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From Kristian Waagan <Kristian.Waa...@Sun.COM>
Subject Re: Trigger question
Date Thu, 10 Jan 2008 12:09:11 GMT
Williamson, Nick wrote:
> Sorry... it's obviously a create trigger in the example, although I
> referred to an update trigger (I've been experimenting with both insert
> and update triggers, and pasted the wrong one in to the mail...)

Hi Nick,

If you can get away with update triggers (instead of insert), does it 
help you to specify a subset of the columns in the table in the trigger?

For instance, something like;

That way, the trigger won't fire again. However, I must admit I haven't 
taken the time to fully understand how many different triggers you need.
I fear that you might end up in the situation where you still get a 
ping-pong effect, i.e. the actions of one trigger fires another trigger 
and so on. Maybe you can get creative with procedures or a helper table, 
I don't know how much room you have for changes in your app and how 
important performance is in this case. The trick above should at least 
make the updates work in one direction.

This is just a shot from the hip...


> -----Original Message-----
> From: Williamson, Nick 
> Sent: 10 January 2008 11:37
> To: Derby Discussion
> Subject: Trigger question
> Hi all,
> I'm migrating an Oracle schema to Derby. I have a number of tables that
> are read and written by two different apps. Let's say that one such
> table has columns c1 and c2 and one application will only populate
> column c1, and the other will only populate column c2. In order to make
> records created in the first app visible / usable to the other app, both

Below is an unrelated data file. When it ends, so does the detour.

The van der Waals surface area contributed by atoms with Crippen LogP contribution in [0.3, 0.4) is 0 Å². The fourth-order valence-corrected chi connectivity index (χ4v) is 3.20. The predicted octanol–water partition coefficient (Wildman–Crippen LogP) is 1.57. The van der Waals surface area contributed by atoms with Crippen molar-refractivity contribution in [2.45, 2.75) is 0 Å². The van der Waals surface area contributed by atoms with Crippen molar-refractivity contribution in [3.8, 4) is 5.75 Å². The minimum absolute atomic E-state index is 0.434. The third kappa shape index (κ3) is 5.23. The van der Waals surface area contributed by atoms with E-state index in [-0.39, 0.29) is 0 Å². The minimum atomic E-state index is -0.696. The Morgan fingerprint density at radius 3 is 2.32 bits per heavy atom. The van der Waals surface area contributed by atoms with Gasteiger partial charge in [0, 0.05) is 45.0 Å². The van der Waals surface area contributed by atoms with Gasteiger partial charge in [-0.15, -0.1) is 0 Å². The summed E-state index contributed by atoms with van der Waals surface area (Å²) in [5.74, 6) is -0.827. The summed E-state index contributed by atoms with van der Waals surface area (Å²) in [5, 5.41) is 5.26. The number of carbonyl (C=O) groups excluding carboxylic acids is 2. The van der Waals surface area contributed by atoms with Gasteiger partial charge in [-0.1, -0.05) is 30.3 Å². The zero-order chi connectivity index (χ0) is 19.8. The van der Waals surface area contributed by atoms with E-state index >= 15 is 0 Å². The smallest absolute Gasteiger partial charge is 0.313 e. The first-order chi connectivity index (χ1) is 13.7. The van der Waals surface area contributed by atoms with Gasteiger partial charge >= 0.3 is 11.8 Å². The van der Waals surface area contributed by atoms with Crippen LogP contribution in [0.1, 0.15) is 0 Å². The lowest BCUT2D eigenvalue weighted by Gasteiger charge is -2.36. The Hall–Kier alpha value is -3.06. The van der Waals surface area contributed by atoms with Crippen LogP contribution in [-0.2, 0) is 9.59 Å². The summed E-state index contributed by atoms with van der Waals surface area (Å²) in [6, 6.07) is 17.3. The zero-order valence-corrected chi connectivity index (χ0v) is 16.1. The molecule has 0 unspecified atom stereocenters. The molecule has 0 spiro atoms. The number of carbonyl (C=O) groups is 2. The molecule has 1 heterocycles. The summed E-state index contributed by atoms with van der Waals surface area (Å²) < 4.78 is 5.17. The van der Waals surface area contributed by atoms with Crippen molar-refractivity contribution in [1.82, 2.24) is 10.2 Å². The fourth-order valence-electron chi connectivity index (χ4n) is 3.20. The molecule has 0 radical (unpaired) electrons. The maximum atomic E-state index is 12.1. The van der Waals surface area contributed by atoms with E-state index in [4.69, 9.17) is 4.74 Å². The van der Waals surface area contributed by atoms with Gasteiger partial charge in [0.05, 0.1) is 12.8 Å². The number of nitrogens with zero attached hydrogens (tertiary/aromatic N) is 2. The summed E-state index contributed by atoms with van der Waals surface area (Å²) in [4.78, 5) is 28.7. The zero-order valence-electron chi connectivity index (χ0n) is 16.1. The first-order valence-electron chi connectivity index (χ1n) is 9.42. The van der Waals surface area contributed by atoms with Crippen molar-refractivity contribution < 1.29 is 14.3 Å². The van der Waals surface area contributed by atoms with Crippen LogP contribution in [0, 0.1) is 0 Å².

> columns have to be populated and so in the Oracle DB, I have PL/SQL
> triggers that fire on insert and update, and they fill in the gaps when
> one of the apps writes to these tables. It's usually the case that c1
> will hold the UID of another record in the database, and c2 will hold
> the value of another column in the same "other" record. So... if the
> first app creates a row in the table and populates c1 with a UID, I can
> go looking for the other record by it's UID, I can get the value of the
> other column and I can go back to the new row and populate the c2 column
> with it.
> I've been trying stuff like this in Derby to replicate what I have in
> Oracle:
>   referencing new as new
>   UPDATE t1 SET c2 = (SELECT c2 FROM t2 WHERE t2.c1=NEW.c1)
>   WHERE t1.pk_column = NEW.pk_column);
> In this example, I have an update trigger on the t1 table. When a user
> adds a row to t1 and specifies a value for t1.c1 - which is a UID - I go
> off to the t2 table and find the record there that has that UID as it's
> primary key. Having found it, I get the value of t2.c2 and put that
> value in t1.c2.   t1.pk_column is the primary key on t1, so I use it to
> find and update the record for which the trigger is firing.
> Now, here's the thing. I'm unable - so far - to do this in Derby because
> I need to update the row for which the trigger is firing. If I use a
> BEFORE trigger then I'm not allowed to have an UPDATE in the trigger,
> but if I use an AFTER trigger, I can't specify NO CASCADE and the update
> statement in the trigger causes the trigger to fire again and I end up
> exceeding the maximum permissible trigger recursion!
> Putting to one side all the stuff about the wrongs of the table and
> application design, is it possible to do what I want to do? In other
> words, can I get a trigger to update columns in the row for which the
> trigger is firing?
> Nick

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